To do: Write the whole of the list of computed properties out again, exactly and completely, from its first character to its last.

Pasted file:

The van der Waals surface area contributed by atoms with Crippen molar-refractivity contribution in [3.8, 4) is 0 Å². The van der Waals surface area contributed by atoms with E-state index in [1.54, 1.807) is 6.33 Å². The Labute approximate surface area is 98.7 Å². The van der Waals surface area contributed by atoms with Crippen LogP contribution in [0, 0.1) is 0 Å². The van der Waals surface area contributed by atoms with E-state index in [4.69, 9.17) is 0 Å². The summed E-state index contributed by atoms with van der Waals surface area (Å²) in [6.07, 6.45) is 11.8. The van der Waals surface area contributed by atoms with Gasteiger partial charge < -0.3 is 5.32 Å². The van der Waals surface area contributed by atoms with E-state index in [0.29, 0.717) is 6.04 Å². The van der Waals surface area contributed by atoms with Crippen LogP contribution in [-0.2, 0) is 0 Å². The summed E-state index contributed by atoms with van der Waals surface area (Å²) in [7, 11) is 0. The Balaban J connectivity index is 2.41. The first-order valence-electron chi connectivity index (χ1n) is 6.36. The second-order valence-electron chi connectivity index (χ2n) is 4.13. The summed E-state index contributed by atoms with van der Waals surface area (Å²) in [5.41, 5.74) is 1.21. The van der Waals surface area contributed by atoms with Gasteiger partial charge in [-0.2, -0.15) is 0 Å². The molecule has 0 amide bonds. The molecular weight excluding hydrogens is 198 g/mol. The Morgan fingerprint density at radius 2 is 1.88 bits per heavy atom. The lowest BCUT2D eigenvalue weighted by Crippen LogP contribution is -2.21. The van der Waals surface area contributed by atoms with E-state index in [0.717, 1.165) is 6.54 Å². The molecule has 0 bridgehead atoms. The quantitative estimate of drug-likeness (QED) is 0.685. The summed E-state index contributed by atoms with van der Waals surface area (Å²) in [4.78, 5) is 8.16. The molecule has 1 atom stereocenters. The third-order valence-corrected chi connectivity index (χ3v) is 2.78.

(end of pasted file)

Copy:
The van der Waals surface area contributed by atoms with Crippen molar-refractivity contribution in [3.8, 4) is 0 Å². The van der Waals surface area contributed by atoms with E-state index in [1.54, 1.807) is 6.33 Å². The Labute approximate surface area is 98.7 Å². The van der Waals surface area contributed by atoms with Crippen LogP contribution in [0, 0.1) is 0 Å². The van der Waals surface area contributed by atoms with E-state index in [4.69, 9.17) is 0 Å². The summed E-state index contributed by atoms with van der Waals surface area (Å²) in [6.07, 6.45) is 11.8. The van der Waals surface area contributed by atoms with Gasteiger partial charge < -0.3 is 5.32 Å². The van der Waals surface area contributed by atoms with E-state index in [0.29, 0.717) is 6.04 Å². The van der Waals surface area contributed by atoms with Crippen LogP contribution in [-0.2, 0) is 0 Å². The summed E-state index contributed by atoms with van der Waals surface area (Å²) in [7, 11) is 0. The Balaban J connectivity index is 2.41. The first-order valence-electron chi connectivity index (χ1n) is 6.36. The second-order valence-electron chi connectivity index (χ2n) is 4.13. The summed E-state index contributed by atoms with van der Waals surface area (Å²) in [5.41, 5.74) is 1.21. The van der Waals surface area contributed by atoms with Gasteiger partial charge in [-0.2, -0.15) is 0 Å². The molecule has 0 amide bonds. The molecular weight excluding hydrogens is 198 g/mol. The Morgan fingerprint density at radius 2 is 1.88 bits per heavy atom. The lowest BCUT2D eigenvalue weighted by Crippen LogP contribution is -2.21. The van der Waals surface area contributed by atoms with E-state index in [0.717, 1.165) is 6.54 Å². The molecule has 0 bridgehead atoms. The quantitative estimate of drug-likeness (QED) is 0.685. The summed E-state index contributed by atoms with van der Waals surface area (Å²) in [4.78, 5) is 8.16. The molecule has 1 atom stereocenters. The third-order valence-corrected chi connectivity index (χ3v) is 2.78.